Wednesday, July 11, 2012

Going Green In Paris


Paris is a fascinating place.  You could never run out of things to do in a lifetime.  But it’s also crazy and fast and crowded.  And full of stone and concrete.

As a Midwesterner I’m crazy about the color green.  Green as in trees and lawns and gardens.  I’m used to shady canopies over me as I go down the street, a dozen different birds in my yard, soothing green on all sides.  There’s even a limit to how long I can visit a place like Arizona.  Something just doesn’t seem right in that moonscape.  My eyes starve for the color green.

I think that’s why I could never live in the heart of a megacity.  Yes, I know about parks and things, but there just isn’t enough green in all its wonderful variations for me.  All the culture and excitement in the world just couldn’t make up for the lack of that one peaceful color.  That’s one reason cities like Paris (or New York or London) are great places to visit in short spurts but not to stay for the long haul.  Even Dijon, where it’s easier to reach little oases of nature, I dream about grass between my toes (not that the French actually ever step on grass) and all the related bits of nature it brings.
So during my two days in The City of Lights I was drawn to every greenscape I saw.  Here are a few for you to enjoy.
One of the courtyards in the Musée Carnavalets.  The museum was made by connecting two townhouses,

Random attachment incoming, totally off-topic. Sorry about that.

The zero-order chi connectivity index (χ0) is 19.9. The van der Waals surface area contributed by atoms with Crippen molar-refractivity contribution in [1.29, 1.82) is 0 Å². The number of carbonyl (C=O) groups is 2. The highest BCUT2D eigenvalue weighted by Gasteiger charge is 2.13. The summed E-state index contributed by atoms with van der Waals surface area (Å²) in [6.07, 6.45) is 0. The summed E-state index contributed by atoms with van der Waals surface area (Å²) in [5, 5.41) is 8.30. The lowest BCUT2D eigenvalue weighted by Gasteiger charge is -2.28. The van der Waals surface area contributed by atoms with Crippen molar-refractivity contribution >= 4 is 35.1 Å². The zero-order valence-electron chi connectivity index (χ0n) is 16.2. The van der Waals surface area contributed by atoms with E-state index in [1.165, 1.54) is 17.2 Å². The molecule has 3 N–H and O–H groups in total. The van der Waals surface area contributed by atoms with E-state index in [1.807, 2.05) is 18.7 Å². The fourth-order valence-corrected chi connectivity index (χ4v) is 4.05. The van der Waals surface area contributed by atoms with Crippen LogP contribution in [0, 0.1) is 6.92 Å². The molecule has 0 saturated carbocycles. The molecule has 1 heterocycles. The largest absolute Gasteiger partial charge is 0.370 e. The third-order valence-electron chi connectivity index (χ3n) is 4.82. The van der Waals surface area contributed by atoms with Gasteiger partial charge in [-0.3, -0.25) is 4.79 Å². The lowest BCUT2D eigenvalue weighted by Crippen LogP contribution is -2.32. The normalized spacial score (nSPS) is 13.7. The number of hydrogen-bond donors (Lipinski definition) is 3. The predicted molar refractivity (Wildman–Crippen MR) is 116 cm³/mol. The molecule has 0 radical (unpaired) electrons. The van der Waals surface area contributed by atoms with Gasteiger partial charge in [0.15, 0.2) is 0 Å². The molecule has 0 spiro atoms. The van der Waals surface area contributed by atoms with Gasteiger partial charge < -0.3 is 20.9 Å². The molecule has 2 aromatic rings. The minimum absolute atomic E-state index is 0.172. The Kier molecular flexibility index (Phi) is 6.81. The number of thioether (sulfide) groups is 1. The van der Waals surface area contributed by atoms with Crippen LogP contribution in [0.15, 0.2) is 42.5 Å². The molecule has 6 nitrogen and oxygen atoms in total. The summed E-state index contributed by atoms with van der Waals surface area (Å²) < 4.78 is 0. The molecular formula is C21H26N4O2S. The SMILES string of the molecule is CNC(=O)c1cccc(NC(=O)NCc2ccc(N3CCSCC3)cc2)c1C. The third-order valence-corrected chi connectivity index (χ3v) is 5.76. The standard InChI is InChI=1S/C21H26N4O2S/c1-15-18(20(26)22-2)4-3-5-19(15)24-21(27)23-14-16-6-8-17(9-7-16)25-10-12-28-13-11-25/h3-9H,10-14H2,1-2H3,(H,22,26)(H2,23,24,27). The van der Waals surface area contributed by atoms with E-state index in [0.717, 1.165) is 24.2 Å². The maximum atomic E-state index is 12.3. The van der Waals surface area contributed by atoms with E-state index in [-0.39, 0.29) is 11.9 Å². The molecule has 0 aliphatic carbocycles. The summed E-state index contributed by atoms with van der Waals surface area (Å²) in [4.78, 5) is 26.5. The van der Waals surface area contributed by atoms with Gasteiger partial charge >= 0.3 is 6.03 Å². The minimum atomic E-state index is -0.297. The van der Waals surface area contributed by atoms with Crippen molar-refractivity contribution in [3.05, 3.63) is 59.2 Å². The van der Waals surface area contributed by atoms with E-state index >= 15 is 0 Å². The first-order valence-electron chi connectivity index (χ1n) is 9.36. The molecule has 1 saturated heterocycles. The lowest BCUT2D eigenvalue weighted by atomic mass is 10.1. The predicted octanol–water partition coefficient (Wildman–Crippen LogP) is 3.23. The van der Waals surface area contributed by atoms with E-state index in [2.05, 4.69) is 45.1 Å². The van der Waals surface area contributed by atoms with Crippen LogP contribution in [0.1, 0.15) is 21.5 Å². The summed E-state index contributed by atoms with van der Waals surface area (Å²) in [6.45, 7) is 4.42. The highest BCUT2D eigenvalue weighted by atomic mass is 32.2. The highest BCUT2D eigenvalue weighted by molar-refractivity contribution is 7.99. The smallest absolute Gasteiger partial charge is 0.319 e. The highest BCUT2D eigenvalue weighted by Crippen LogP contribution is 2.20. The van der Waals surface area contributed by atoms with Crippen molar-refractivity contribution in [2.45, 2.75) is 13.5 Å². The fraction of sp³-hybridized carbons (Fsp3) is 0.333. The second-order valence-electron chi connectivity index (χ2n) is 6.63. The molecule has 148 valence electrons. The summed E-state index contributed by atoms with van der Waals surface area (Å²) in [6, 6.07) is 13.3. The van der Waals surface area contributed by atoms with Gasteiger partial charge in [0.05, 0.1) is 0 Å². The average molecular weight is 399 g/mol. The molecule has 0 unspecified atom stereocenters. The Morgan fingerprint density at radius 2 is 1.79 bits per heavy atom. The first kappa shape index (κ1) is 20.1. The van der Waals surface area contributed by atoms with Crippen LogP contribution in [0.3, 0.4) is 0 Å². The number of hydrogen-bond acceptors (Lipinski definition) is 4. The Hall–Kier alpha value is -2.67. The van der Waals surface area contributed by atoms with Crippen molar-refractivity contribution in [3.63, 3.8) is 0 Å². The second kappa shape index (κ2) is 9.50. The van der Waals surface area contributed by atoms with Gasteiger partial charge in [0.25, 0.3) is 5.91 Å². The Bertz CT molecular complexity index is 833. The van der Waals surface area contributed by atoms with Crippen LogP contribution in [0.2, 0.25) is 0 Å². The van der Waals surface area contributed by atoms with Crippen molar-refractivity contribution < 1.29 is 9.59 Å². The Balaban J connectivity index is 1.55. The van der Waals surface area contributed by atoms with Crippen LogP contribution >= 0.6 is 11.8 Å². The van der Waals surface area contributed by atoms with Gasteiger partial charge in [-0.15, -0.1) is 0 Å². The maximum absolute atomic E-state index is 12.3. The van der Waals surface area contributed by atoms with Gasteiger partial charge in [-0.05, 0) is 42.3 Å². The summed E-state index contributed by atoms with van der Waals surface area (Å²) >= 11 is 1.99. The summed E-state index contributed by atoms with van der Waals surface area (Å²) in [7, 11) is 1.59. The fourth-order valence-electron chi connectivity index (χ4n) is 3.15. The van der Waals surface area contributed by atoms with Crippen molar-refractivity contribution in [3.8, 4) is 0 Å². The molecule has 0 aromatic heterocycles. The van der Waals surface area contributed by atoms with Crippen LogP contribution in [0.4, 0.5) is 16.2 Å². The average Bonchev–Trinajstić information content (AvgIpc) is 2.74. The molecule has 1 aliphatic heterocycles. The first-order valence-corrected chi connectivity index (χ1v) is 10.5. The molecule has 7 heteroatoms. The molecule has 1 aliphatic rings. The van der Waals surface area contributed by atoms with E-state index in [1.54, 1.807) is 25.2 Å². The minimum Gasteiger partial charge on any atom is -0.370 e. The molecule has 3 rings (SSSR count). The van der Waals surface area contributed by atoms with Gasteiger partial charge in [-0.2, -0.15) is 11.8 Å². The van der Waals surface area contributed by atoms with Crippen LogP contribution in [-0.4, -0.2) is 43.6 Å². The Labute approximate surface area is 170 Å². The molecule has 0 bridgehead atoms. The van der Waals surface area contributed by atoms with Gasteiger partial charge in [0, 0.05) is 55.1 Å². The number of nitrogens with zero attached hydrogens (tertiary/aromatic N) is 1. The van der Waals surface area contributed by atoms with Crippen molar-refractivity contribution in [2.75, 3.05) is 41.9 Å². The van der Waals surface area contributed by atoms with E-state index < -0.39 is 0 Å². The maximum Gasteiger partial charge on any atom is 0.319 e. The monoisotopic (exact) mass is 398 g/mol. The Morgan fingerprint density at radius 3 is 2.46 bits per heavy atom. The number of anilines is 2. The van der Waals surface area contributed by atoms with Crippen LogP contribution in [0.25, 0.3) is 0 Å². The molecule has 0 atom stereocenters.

so it was blessed with some outdoor space that they fill with green.

The French do try to create gardens wherever possible.  This first photo was a corner of the small courtyard outside my hotel window.  Two sides of the courtyard were my hotel and filled with HVAC equipment and the like.  On the remaining two walls apartment dwellers tried to beautify the industrial atmosphere.  In the second photo notice the bit of purple in the upper right corner.  They’re training a clematis to frame their window.


Jardin du Luxembourg.  It’s the back yard of everyone on the Left Bank.  It’s the only place in the city I see joggers.  Even the Luxembourg chairs are green.  And on a nice Sunday afternoon every single one was taken.

I noticed this little park along the canal that branches off the Seine near the Bastille,
between the 4th and 12th arrondissements.

As I exited the Varennes metro stop near Les Invalides (Napolean’s tomb), I caught a view of the Eiffel Tower through the trees on the grounds of the monument.  The grounds of museums seem to have the highest concentration of trees and grass.

As I headed down the stairs at the Sèvres-Babylone metro stop near Les Invalides I caught sight of this renegade lavender trying to escape under the fence of the small park that sits on top of an underground parking garage.

Are you as addicted to green as I am?  Or do you do just fine in a jungle of asphalt, stone, and brick?  What’s the greenest place you’ve been or the one with the least amount of color?  Share your experience and preferences in the comments box.  Or, if you just want to tell us about your favorite place in Paris or your favorite park anywhere, that’s good, too.


Nadine Feldman said...

I love these photos -- as always!

When I saw "Paris" and "green," my first thought was of the little green street-cleaning machines that they have. Hubby is fascinated with them and has taken many, many photos of them in action.

One of the big draws for me of living in the Pacific Northwest is all the green. People go crazy with their gardens here, and of course there are all the trees. We only get about half the rain that Seattle does, but it's still enough to give us that lush, rich vegetation.

Julie Farrar said...

I love the green in your corner of the world. However, I don't know if I could handle all that gray the other half of the year.

Anonymous said...